Crimes (Consent) Amendment Bill 2021 - Draft Exposure and public comment

6 October 2021

Crimes (Consent) Amendment Bill 2021 - Update

On 21 June 2021 I released for public comment a Draft Exposure of the Crimes (Consent) Amendment Bill (the Bill). 

The purpose of the Bill is to update the Crimes Act 1900 to align with contemporary community understandings and expectations of consensual sexual activity. 

The amendments shift the current legislation from the point of sexual assault being a violent act, to a much more nuanced and defined set of parameters around what consent is and what it is not, introducing a communicative model of consent. 

 

I intend to table the Bill in the ACTs Legislative Assembly as soon as practicable and, hopefully, by the end of this calendar year. 

It will then be referred to the Assembly’s Standing Committee on Justice and Community Safety (Scrutiny Committee), as per the Assembly’s regular process for the introduction of amended legislation.  

The Bill may also be referred to a Select Committee. If this occurs, it is likely the Select Committee may conduct a public inquiry, seeking further stakeholder and community input.  

The Committee/s will provide a report back to the Assembly, at which time the Bill will be debated by all members of the Assembly before a vote is conducted as to whether to pass the Bill and enact the new laws. 

 

The Bill:  

  1. outlines the principles of consent – consent is not to be presumed; every person has a right to choose whether or not to participate in a sexual act, and it involves ongoing and mutual communication and decision-making between the people participating; 
  1. provides a meaning of consent – free, voluntary and informed agreement; and saying and/or doing something to communicate agreement to the act;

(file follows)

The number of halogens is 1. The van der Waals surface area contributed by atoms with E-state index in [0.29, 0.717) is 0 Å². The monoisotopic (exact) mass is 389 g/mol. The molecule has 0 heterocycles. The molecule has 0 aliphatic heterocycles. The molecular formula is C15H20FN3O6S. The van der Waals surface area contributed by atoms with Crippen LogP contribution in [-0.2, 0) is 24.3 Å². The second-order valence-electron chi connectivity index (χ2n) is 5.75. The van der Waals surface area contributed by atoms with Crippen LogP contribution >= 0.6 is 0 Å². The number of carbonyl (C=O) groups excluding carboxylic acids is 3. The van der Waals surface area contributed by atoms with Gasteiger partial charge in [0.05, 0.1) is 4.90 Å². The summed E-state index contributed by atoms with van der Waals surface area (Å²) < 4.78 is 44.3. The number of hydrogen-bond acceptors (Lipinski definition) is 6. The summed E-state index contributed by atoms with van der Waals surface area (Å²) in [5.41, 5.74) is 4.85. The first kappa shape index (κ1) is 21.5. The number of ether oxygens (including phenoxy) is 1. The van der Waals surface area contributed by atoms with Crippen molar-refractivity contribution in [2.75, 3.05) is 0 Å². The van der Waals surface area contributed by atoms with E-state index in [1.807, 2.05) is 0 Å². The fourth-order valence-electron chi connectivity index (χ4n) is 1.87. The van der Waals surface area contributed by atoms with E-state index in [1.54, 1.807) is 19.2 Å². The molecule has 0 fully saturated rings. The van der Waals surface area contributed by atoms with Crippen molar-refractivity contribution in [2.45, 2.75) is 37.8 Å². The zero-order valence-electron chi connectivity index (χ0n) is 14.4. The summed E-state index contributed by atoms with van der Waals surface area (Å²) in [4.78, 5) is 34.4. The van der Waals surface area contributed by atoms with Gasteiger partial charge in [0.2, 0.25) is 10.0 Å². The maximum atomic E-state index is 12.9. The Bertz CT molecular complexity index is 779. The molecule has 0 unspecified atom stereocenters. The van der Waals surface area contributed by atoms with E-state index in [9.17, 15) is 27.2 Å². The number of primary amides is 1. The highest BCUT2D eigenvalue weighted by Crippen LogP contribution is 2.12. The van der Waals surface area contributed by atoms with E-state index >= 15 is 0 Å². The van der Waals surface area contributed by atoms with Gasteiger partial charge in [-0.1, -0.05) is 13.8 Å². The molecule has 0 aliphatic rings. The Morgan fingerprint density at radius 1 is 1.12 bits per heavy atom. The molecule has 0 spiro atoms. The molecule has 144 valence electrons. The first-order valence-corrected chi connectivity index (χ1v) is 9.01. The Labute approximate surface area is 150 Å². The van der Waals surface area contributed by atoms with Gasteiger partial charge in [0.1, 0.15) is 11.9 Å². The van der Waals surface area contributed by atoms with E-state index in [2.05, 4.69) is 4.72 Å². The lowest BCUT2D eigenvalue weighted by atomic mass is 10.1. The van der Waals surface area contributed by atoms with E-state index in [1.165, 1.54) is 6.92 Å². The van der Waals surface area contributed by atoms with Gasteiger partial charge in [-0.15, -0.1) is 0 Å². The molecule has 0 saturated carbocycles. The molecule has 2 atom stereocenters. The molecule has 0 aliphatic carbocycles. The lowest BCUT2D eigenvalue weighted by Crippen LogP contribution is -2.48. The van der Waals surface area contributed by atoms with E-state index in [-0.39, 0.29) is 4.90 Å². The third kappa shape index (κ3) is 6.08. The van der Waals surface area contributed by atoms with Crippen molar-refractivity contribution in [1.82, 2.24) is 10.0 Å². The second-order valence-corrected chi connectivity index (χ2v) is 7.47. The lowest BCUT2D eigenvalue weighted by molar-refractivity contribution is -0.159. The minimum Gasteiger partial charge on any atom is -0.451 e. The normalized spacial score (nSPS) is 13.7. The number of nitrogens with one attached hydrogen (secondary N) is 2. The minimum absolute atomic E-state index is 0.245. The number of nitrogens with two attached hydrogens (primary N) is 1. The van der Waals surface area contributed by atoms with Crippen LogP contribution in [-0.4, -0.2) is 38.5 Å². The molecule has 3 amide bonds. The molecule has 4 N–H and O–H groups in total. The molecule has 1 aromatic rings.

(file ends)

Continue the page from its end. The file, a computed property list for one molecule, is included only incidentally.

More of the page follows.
1. clearly articulates a set of circumstances under which consent is not deemed given. This is a non-exhaustive list that has been updated from the current Crimes Act 1900. It changes the nuance of this set of circumstances to ensure that consent is something that is unassumed and must be given; and 
  1. introduces the concept of reasonable belief – the current legislation provides that an accused person is guilty of an offence if they know another person does not consent to a sexual act or are reckless as to consent. These are subjective standards. This Bill will introduce the principle that any belief an accused person may hold about another person’s consent must be reasonable under all the circumstances, according to an objective, community standard. In cases where an accused person does or says nothing to ascertain another person’s consent, they will not be able to rely on a defence of genuinely but mistakenly having believed the other person consented. 

The proposed legislative changes will provide greater clarity and awareness about the principles, meaning and definition of consent. The changes are, ultimately, intended to better protect the community and ensure that it is absolutely clear that a person must – through free, voluntary and informed agreement – communicate their consent, either verbally or non-verbally, in relation to a sexual act.  

The proposed legislative changes are not complex – a person must communicate their agreement to participate in a sexual act.    

A strong criminal justice response to sexual offending is important not just for victim-survivors but also for the entire community. 

The Bill makes separate provisions for the distinct elements of the principles and meaning of consent, the definition of consent, and the matters which a trier of fact must apply in determining an accused person’s knowledge or recklessness about consent, and whether there was reasonable belief that consent had been given.